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Western Massasauga Rattlesnake

Western Massasauga Rattlesnake

Communal denning throughout the winter season is a common occurrence for western massasauga. The den is called a hibernaculum.

Sistrurus tergeminus

Identification

The western massasauga is a medium sized, <25 in/65 cm, pit viper with light-brown base color and a row of dark brown blotches, that are wider than they are long. Massasauga have a distinctive dark brown eye stripe that extends back from each eye to the corners of the mouth. Females are generally shorter in length than males. When disturbed, massasauga sound a warning by rattling their tail. There are two subspecies of western massasauga rattlesnake. The desert massasauga is commonly associated with xeric prairie habitat from western Texas to southeastern Arizona, with isolated populations in Colorado and Mexico. Prairie massasauga prefer mesic grasslands and are often associated with wetlands. They have a patchy distribution from Texas, Arizona, south-east Colorado, central Oklahoma and eastern Kansas.

Observation Tips

Both sub-species migrate to hibernation sites in October/November and emerge in mid-April to return to summer foraging and gestation areas. In the spring, snakes move up to 1.3 mi/2 km from the hibernaculum (over wintering dens) in shortgrass prairie areas with compact clay soils to summer foraging areas in mixed grass, sand sage or sand hills prairie. In the summer, snakes are often observed at the base of sand sage in ambush or resting coils.

Interesting Fact

Communal denning throughout the winter season is a common occurrence for western massasauga. The den is called a hibernaculum.

Ideal Habitat

Desert massasauga is most commonly associated with shortgrass prairie habitat with >40% cover with abundant sand sage, buffalograss, and blue grama grass, below 5,500 ft/1,500 m elevation. They summer in open arid shortgrass, mixed grass/sandsage prairie and occasionally sand dune habitat with loose sandy soils and move to adjacent hardpan short-grass habitat in the fall to hibernate.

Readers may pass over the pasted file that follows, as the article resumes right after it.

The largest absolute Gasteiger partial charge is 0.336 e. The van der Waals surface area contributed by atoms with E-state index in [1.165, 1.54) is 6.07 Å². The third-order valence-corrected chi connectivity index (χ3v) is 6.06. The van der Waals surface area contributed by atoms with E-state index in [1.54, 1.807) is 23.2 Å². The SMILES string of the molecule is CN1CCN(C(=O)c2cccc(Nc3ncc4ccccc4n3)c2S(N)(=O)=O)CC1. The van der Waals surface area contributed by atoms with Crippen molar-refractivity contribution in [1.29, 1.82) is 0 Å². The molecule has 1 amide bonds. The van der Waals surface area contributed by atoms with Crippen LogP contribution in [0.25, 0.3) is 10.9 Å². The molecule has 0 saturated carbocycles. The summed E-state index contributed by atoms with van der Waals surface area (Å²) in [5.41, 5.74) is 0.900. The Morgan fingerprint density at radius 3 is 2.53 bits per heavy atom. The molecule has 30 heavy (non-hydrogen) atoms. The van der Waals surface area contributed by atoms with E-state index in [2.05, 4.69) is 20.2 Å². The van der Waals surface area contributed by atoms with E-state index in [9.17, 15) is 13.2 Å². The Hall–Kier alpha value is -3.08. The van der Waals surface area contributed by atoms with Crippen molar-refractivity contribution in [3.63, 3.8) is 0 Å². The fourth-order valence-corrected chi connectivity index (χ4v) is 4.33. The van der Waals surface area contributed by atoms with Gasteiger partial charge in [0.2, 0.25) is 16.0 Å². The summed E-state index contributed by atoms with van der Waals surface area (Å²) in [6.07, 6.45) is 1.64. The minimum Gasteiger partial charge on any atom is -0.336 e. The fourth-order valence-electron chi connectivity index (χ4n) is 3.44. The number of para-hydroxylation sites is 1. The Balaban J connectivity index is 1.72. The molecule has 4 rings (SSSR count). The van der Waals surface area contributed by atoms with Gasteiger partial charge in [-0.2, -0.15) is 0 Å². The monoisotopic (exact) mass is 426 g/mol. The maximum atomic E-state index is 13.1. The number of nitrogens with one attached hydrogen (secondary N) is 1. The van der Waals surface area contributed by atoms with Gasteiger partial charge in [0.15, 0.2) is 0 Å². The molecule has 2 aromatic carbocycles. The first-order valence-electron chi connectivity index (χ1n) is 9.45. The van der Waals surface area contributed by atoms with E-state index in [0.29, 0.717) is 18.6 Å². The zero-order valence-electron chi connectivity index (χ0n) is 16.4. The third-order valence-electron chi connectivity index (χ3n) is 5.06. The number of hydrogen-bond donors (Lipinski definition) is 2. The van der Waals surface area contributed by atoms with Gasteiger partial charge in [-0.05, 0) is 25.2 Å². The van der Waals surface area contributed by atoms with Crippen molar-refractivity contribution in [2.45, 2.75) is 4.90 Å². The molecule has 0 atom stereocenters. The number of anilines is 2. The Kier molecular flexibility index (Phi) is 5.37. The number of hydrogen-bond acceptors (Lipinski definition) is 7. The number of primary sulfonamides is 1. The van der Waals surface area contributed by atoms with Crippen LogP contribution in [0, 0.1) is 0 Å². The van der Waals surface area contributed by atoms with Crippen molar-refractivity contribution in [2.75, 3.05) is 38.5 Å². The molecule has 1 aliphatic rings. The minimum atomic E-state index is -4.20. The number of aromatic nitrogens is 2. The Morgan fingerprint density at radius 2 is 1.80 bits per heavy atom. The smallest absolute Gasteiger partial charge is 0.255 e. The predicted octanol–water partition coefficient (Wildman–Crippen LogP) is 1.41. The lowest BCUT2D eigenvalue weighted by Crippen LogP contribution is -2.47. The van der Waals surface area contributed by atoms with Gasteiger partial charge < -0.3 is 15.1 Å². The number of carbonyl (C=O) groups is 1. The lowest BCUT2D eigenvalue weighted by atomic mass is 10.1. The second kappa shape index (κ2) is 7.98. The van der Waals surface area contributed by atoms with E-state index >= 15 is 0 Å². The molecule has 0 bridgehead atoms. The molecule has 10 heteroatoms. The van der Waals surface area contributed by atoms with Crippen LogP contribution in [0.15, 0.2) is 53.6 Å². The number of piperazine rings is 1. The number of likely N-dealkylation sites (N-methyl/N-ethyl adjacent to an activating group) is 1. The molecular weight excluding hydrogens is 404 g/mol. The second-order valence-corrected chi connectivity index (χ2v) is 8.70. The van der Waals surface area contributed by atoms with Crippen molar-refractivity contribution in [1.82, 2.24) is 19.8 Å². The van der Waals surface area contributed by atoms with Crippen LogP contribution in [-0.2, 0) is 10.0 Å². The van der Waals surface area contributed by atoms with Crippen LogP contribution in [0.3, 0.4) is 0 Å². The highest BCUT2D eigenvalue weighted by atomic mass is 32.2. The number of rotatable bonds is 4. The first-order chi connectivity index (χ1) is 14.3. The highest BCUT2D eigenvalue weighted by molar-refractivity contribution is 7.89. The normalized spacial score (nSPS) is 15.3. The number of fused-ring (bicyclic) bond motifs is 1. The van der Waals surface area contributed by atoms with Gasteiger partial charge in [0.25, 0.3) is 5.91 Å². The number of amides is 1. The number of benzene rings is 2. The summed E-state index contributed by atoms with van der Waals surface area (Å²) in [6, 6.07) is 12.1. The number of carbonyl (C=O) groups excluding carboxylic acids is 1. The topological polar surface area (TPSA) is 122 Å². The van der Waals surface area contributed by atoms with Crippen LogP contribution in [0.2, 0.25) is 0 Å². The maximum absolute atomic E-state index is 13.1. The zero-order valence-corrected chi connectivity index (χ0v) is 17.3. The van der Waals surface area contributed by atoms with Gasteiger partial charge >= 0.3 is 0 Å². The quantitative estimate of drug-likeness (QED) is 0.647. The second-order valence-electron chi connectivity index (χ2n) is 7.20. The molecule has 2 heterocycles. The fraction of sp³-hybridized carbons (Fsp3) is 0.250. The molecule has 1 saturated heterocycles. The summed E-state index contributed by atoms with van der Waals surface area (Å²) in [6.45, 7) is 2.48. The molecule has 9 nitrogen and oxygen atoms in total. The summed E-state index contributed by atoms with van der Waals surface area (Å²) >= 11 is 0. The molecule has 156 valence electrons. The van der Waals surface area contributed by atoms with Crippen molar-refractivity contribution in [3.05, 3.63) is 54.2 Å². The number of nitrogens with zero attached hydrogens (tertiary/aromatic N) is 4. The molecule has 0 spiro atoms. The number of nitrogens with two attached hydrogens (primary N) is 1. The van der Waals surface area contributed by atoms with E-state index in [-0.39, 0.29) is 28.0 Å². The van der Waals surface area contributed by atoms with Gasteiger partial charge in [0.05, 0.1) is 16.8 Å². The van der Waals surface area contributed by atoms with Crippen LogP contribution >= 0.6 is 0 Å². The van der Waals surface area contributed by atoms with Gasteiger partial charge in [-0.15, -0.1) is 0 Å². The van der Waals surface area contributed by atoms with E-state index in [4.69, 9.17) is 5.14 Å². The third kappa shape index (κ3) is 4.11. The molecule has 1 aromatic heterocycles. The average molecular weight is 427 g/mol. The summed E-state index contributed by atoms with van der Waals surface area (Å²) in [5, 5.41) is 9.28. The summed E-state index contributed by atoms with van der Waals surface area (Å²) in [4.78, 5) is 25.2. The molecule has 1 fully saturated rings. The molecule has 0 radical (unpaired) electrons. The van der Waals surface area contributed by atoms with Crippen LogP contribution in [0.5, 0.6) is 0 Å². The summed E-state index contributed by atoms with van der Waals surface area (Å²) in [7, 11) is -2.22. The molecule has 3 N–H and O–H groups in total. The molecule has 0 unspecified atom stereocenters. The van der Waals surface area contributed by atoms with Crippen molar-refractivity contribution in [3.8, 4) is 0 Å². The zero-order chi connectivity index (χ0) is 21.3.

Prairie massasauga prefer more mesic grasslands, including tallgrass prairie with nearby wetlands or drainages. They tend to occur in areas of dense grass or forb cover and moderate amounts of leaf litter during the summer and fall. Lowland prairie habitats containing loose, loamy soils with many small mammal burrows and sparse vegetation in winter. Often uses crayfish burrows to hibernate.

Western Massasauga Rattlesnake range map

Range map provided by the International Union for Conservation of Nature

Management Activities that Benefit Species – Best Management Practices (BMPs)

Maintain or create a diversity of vegetation structures through grazing management. Grazing management or prescribed burning that produces a patchy mosaic of basking areas, cover and foraging sites is ideal. In addition, prescribed fire can reduce woody vegetation encroachment. Burning should be done prior to spring emergence (before April) when possible. Leaving patches of un-mowed grassland that shift location annually can help to maintain proper refugia, corridors, and foraging opportunities for massasauga while reducing the chance of predators learning to hunt along specific mowed paths. Careful planning for urban and infrastructure development to avoid critical areas for hibernation and heavy vehicle/machinery use during months of migration to avoid road mortality.

Management Activities to Avoid

Western massasauga are long-lived and slow to reproduce, therefore they are inherently vulnerable to any population losses. Actions that result in habitat loss or degradation and direct killing should be avoided. Tillage should be avoided as it can result in direct mortality, impenetrable barriers to movement, reduced prey availability and increased vulnerability to predation. Prairie western massasauga are vulnerable to water table drawdown from diversion and well water use, reducing the quantity and quality of mesic habitat available for hibernating and foraging.

Other Species that Benefit from Good Habitat Management

Lesser prairie-chicken, whooping crane, ornate box turtle and Great Plains white fringed orchid.

Download

Download the Western Massasuaga Rattlesnake factsheet

Other Resources

NatureServe. 2019. NatureServe Explorer: An online encyclopedia of life [web application]. Version 7.1. NatureServe, Arlington, Virginia. Western Massasauga

Nebraska Game and Parks Commission Wildlife Division, The Nebraska Natural Legacy Project. 2014. A Species Conservation Assessment: Western Massasauga

International Union for Conservation of Nature (IUCN). 2019. The IUCN Red List of Threatened Species. Version 2019-3. Massasauga rattlesnake

 USDA Forest Service, Rocky Mountain Division. 2005. Desert Massasauga Rattlesnake: A Technical Conservation Assessment.

 

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